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Post your Point Clouds Here!
« on: April 19, 2008, 02:39:23 AM »
Though I would start a new thread just for Clouds.

Here are a couple of some of my latest results.  Both of these scans were done with both Y & X passes.  Stitiching/striping courtesy of MachCloud!  I wish I knew more about how to mesh accurately and/or add surfaces.  I can see a lot of detail in my clouds but it would really be nice to see an accurrate fully 'surfaced' rendering.  One must crawl before they walk.

Sid
« Last Edit: April 19, 2008, 02:41:21 AM by sshneider »
Re: Post your Point Clouds Here!
« Reply #1 on: April 19, 2008, 03:17:25 AM »
Hello Sid,

> Thought I would start a new thread just for Clouds.

Great idea.

> Here are a couple of some of my latest results.  Both of these scans were done
> with both Y & X passes.  Stitiching/striping courtesy of MachCloud!

This looks like a great data set. Also appears properly proportioned. Scanned hands that have been shown in other threads have appeared to have extra long fingers.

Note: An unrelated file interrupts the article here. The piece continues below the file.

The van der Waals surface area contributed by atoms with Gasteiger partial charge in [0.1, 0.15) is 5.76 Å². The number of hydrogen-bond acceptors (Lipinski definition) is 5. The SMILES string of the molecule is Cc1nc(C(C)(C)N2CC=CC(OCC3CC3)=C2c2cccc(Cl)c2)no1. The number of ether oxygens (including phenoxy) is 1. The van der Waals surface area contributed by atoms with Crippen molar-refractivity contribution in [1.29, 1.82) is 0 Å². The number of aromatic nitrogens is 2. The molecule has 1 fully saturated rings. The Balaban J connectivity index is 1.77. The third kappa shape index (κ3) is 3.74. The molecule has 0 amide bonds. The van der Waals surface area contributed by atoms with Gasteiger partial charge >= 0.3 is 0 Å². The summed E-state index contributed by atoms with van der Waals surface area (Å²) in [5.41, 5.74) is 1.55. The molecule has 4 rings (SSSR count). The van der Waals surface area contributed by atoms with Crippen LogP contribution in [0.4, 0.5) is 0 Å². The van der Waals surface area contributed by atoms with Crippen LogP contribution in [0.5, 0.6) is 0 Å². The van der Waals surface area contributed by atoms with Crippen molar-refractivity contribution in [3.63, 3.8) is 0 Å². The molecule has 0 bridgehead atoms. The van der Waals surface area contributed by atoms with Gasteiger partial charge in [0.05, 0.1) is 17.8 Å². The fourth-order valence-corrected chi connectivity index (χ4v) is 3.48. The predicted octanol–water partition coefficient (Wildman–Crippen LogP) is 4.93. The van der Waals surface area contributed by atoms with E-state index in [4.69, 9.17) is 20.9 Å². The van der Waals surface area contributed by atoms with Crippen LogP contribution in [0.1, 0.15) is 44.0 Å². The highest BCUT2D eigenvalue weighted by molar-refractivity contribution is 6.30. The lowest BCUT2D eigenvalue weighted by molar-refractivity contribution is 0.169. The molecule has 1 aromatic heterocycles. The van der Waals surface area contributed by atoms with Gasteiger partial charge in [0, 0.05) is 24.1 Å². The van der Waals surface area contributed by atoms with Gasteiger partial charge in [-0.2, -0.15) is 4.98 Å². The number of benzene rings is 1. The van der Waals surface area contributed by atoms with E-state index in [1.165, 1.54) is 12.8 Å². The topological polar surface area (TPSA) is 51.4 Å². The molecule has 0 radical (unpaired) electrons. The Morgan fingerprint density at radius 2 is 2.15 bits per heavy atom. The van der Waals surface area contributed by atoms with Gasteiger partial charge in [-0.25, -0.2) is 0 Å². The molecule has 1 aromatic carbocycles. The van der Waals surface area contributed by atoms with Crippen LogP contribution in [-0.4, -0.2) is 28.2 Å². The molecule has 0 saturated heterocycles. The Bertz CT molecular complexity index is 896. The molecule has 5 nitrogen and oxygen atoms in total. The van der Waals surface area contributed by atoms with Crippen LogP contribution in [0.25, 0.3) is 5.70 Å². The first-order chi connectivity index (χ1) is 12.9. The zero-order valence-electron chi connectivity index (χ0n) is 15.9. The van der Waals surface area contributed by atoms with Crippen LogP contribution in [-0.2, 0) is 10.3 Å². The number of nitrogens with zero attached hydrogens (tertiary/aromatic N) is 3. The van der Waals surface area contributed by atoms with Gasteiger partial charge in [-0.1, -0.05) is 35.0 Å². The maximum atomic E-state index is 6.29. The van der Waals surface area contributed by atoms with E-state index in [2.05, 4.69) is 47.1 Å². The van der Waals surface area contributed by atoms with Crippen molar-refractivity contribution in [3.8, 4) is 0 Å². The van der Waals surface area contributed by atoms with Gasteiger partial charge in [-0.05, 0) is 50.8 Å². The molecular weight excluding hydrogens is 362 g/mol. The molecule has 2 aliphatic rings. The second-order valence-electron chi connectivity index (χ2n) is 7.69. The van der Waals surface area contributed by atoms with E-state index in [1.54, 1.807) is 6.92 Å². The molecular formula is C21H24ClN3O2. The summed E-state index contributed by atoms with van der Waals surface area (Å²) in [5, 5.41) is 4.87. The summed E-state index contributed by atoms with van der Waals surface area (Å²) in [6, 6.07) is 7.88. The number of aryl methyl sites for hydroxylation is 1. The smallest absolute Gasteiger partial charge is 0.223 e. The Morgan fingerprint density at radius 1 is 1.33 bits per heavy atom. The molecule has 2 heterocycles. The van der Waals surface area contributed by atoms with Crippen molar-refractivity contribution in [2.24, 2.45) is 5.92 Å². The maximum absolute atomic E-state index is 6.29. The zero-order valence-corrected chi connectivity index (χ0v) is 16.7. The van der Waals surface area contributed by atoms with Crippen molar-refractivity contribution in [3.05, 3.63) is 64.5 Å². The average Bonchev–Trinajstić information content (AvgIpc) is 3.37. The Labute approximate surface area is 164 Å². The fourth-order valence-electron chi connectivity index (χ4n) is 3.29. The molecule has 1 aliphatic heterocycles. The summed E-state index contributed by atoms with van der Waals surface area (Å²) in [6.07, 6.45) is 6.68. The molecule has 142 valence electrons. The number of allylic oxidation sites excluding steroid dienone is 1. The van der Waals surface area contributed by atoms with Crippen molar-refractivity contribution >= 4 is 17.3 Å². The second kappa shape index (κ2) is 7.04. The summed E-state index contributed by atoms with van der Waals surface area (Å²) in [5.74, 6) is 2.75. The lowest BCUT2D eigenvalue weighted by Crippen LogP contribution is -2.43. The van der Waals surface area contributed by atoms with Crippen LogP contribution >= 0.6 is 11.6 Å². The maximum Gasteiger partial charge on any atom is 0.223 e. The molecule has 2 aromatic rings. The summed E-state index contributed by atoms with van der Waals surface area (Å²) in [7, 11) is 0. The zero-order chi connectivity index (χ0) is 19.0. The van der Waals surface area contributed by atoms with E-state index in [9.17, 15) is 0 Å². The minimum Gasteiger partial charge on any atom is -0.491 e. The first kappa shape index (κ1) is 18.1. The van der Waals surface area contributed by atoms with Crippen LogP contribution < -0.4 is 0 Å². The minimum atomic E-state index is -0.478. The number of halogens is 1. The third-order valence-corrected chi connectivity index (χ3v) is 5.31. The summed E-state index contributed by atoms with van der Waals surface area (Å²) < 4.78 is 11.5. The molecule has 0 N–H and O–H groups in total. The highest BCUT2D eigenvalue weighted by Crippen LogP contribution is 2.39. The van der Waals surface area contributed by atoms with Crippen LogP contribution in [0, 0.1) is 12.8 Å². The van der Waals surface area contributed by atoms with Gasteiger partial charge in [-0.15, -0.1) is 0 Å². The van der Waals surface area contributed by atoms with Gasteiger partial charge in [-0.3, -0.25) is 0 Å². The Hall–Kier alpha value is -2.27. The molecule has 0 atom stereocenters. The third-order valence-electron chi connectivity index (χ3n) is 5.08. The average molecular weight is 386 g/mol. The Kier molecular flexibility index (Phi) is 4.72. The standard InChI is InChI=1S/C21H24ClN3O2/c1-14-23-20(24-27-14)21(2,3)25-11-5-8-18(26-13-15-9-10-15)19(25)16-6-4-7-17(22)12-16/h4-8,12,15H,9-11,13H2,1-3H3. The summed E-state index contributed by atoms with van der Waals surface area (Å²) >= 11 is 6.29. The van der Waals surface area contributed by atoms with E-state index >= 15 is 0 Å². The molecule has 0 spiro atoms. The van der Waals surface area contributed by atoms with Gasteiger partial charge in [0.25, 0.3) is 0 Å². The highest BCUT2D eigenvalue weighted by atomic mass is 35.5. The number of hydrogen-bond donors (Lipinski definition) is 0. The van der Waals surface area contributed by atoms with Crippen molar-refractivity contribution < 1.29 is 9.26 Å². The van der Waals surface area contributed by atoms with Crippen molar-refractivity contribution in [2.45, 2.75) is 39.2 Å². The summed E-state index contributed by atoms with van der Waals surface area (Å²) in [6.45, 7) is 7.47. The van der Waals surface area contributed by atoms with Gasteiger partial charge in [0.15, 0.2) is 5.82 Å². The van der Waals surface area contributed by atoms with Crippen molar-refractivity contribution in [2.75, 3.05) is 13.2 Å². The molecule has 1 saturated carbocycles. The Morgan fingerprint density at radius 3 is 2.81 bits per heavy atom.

Are the stray points from the blanket?

Can you show a photo of your camera and laser setup?

What camera and laser are you using?

What is the useful camera field of view and how far is the target from the camera and from the laser?

What is the laser diameter in the working area?

Did you take this data with the house lights on?

Try scanning a sphere and see if the cloud appears circular viewed from any direction.

Tom Hubin
thubin@earthlink.net
Re: Post your Point Clouds Here!
« Reply #2 on: April 19, 2008, 11:59:17 AM »
Hey Tom,

Getting right to the heart of the matter eh?   ;)



This looks like a great data set. Also appears properly proportioned. Scanned hands that have been shown in other threads have appeared to have extra long fingers.